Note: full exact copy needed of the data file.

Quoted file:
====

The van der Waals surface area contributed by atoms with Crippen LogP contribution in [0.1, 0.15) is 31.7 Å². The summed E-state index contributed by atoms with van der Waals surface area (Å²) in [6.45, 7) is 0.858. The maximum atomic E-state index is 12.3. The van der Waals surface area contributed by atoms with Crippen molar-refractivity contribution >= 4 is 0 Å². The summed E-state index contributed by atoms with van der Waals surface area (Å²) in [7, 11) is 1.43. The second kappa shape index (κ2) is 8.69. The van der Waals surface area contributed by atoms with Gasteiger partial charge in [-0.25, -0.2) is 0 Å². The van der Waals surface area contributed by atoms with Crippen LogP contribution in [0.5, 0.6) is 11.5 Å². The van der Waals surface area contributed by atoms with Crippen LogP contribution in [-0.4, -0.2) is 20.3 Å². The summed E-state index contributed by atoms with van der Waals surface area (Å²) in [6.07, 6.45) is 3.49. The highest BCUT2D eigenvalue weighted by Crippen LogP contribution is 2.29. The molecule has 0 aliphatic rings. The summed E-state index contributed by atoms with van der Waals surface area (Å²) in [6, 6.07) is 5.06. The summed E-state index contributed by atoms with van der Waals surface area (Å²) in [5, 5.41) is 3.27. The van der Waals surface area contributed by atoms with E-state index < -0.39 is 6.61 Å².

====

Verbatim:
The van der Waals surface area contributed by atoms with Crippen LogP contribution in [0.1, 0.15) is 31.7 Å². The summed E-state index contributed by atoms with van der Waals surface area (Å²) in [6.45, 7) is 0.858. The maximum atomic E-state index is 12.3. The van der Waals surface area contributed by atoms with Crippen molar-refractivity contribution >= 4 is 0 Å². The summed E-state index contributed by atoms with van der Waals surface area (Å²) in [7, 11) is 1.43. The second kappa shape index (κ2) is 8.69. The van der Waals surface area contributed by atoms with Gasteiger partial charge in [-0.25, -0.2) is 0 Å². The van der Waals surface area contributed by atoms with Crippen LogP contribution in [0.5, 0.6) is 11.5 Å². The van der Waals surface area contributed by atoms with Crippen LogP contribution in [-0.4, -0.2) is 20.3 Å². The summed E-state index contributed by atoms with van der Waals surface area (Å²) in [6.07, 6.45) is 3.49. The highest BCUT2D eigenvalue weighted by Crippen LogP contribution is 2.29. The molecule has 0 aliphatic rings. The summed E-state index contributed by atoms with van der Waals surface area (Å²) in [6, 6.07) is 5.06. The summed E-state index contributed by atoms with van der Waals surface area (Å²) in [5, 5.41) is 3.27. The van der Waals surface area contributed by atoms with E-state index < -0.39 is 6.61 Å².